What laid the groundwork for the comeback? Was there a point when the revival took hold?
In 1980, the Plaza Pasadena shopping mall on Colorado Boulevard was completed on a site where nearly four blocks of historic buildings had previously stood. The community hated the project and decided that redevelopment—the use of condemnation to assemble huge parcels and tax increment financing to provide large subsidies—was not appropriate and was no longer needed. The activists wanted to have greater control over what happened in the city and in determining its future.

Pasadena Heritage, the historic preservation organization, was founded in 1978 as the Plaza Pasadena was being constructed, and neighborhood associations joined it in calling for managed growth. During the 1980s, there was intense controversy about historic preservation, design guidelines, mixed-use development, the protection of neighborhoods, and the height of buildings.

The controversy raged for several years, involving litigation challenging individual projects, citizen initiatives to stop growth, and planning efforts to reflect new community goals in the [city’s] general plan. Ultimately in 1994, the city council approved a general plan that offered a vision for Pasadena based on the principles of smart growth. Urban sprawl was restricted, single-family neighborhoods were protected from intrusive development, and commercial areas such as the downtown and areas along major boulevards were zoned to allow residential construction.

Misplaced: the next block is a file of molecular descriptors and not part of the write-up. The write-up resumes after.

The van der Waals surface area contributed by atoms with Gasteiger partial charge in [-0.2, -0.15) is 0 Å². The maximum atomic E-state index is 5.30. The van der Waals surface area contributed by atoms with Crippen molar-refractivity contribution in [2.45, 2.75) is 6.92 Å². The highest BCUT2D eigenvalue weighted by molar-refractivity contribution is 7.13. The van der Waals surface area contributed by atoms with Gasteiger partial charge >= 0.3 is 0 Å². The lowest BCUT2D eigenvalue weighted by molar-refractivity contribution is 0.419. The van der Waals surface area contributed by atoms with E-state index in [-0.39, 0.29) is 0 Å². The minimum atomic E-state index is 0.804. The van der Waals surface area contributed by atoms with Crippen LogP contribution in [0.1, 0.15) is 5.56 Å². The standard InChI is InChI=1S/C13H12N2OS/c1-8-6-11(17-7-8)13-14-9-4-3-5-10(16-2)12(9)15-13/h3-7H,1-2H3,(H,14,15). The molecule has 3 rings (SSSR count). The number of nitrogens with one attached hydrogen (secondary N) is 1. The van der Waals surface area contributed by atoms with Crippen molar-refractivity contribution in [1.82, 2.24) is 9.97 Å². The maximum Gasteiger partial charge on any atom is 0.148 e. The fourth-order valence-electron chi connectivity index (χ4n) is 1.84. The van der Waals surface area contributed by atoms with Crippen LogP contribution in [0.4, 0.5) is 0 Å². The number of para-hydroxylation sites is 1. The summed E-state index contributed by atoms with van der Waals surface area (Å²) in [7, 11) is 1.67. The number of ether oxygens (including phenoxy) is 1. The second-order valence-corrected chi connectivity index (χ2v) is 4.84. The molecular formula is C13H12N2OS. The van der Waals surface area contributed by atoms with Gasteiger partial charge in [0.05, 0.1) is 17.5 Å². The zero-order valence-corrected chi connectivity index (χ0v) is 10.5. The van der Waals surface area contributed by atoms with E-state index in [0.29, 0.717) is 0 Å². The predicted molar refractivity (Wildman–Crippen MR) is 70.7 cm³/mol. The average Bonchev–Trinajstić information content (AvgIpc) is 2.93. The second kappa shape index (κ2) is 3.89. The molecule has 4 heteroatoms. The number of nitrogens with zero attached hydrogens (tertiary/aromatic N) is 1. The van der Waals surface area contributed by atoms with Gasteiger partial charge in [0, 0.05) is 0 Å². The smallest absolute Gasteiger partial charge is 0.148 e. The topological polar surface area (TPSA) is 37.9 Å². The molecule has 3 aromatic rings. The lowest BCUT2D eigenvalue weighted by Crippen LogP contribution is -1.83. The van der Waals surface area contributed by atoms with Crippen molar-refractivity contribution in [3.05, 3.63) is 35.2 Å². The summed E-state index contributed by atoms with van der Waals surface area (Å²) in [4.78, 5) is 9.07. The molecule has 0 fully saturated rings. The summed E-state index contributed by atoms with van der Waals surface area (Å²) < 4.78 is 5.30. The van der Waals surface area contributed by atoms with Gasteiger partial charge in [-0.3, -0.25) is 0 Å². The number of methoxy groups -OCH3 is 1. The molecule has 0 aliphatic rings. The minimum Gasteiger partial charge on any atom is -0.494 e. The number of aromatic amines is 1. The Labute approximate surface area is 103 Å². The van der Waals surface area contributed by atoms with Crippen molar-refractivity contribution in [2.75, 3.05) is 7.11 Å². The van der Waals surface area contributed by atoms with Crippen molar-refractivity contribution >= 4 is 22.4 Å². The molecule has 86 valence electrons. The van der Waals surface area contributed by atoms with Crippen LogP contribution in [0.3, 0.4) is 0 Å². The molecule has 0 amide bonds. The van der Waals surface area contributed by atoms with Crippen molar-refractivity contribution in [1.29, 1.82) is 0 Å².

The best example of our success in urban revitalization is Old Pasadena, the city’s original downtown, which is cited as a success story by developers and planners around the country and is studied as a model for turning downtowns around.

In 2004, Pasadena was recognized as the most accessible city in America. Our commitment to accommodate persons with disabilities extends from building design requirements to public works improvements and arrangements for attending special events like the Rose Parade.

What subsequent city policies have built on those early measures and fueled Pasadena’s strong current revival?
Pasadena’s success today largely is due to two factors: first, the 1994 general plan and, second, the regional light-rail system, the Gold Line, which operates between Union Station in Los Angeles and the eastern boundary of Pasadena. This system and its six Pasadena stations offer excellent transit service within Pasadena and between Pasadena and Los Angeles.

It was in 1998 that the California legislature, led by [U.S. Representative] Adam Schiff, then a state senator, created a single-purpose construction agency to complete the Gold Line and transferred the available funding for this purpose. It did not take long for investors to gain confidence that the light-rail system would be completed and would assure Pasadena’s role as an active and livable city.